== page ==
The Congo: What’s At StakeApr 28th, 2016 | By admin | Category: Featured
By Suzanne York.Mention the Congo, and it evokes thoughts of Conrad, King Leopold, diamonds, conflict, war, and also incredible biological diversity and culture.
If there is anyplace on the face of the planet that seems to comprise the best and worst of humanity, it might just be the Democratic Republic of Congo. From its dark history of colonization and exploitation to civil war and extreme violence, it is ground zero for our world today. There are many reasons for despair, but also reasons for hope in this country full of natural beauty and a people determined to carve out a brighter future.
A War Against People and Nature
The Democratic Republic of Congo (DRC) ranks 176 out of 188 countries on the U.N. Human Development Index. Per capita income is $800, and average life expectancy is 57 years of age. It has a population of 71 million people, of which 46% are under the age of 15. It is one of the world’s fastest growing countries, with a total fertility rate (the average number of children per woman over the course of her lifetime) of 6.6 children per woman.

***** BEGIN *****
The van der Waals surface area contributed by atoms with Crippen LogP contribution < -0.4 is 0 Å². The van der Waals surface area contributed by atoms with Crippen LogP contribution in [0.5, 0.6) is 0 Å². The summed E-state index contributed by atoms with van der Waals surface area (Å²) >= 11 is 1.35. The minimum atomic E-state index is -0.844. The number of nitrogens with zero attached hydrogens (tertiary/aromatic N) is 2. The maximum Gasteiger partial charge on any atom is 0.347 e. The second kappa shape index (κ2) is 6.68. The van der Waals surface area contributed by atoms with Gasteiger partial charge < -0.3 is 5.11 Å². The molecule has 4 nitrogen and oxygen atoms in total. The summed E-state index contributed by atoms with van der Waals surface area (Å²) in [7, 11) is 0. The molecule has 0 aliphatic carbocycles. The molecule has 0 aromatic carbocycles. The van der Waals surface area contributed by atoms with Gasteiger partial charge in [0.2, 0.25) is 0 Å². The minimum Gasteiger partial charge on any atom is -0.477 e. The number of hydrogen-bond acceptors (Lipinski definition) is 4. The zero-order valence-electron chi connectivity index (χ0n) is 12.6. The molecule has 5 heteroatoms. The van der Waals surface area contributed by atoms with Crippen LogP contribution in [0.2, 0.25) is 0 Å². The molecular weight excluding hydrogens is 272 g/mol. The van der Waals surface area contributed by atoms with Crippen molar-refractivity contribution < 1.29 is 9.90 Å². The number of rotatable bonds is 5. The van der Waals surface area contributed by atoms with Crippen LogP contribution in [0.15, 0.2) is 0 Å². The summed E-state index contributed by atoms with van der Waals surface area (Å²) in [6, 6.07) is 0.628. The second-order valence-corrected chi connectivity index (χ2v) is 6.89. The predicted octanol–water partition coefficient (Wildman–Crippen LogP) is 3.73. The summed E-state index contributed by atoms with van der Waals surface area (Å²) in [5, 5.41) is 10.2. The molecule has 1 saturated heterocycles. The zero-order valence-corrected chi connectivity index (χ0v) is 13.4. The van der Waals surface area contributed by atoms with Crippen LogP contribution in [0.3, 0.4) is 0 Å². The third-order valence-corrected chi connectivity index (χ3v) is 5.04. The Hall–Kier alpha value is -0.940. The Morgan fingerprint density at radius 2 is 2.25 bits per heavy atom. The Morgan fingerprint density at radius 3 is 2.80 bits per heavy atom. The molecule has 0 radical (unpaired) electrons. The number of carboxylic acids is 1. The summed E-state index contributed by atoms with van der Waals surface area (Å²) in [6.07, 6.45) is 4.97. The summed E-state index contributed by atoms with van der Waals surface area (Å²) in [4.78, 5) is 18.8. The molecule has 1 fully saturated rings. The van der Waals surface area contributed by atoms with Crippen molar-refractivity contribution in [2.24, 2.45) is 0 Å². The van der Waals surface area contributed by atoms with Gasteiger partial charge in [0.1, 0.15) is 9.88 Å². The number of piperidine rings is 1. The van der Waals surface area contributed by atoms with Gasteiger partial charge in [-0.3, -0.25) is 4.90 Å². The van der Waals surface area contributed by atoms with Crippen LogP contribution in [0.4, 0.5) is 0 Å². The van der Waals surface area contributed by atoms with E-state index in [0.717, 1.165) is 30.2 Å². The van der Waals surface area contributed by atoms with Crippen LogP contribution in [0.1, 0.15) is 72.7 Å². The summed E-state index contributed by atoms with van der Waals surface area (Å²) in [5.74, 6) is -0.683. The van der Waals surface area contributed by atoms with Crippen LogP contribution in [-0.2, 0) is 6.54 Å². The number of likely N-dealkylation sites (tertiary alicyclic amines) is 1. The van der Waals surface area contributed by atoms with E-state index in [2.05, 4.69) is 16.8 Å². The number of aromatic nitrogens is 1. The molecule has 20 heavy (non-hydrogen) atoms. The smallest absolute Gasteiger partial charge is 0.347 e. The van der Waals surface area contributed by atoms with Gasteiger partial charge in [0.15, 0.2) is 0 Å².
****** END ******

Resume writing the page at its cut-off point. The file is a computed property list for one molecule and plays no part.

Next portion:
The DRC has been in a state of civil war for two decades. The violence in the DRC is frightening, especially for women. Congolese women suffer horrific and widespread rates of gender violence, especially in the Eastern Congo. It is a nation in great need of healing its victims of war and gender violence stemming from conflict. The United Nations has called the DRC the center of rape used as a weapon of war. Civilians have been drawn into the battles, which have been driven by a weak government and rich mineral resources frequently found in remote areas.
Nearly seventy armed groups operate in the eastern DRC, and they are often hiding out in protected forests. There is an urgent need to find jobs for armed combatants and to employ young men in sustainable jobs and livelihoods.
Many of the threats to the environment are due to the militias, who exploit resources to fund their endeavors. Poaching and charcoal are the main sources of profit (charcoal is the primary fuel for household cooking). The militias even operate illegal mines. Watch the documentary Virunga for a sense of the deleterious impacts on wildlife and the environment, as well as to people. In many ways Virunga National Park represents the precarious balance between humans and nature and underscores the choices that need to be made – not just by the Congolese, but by the world.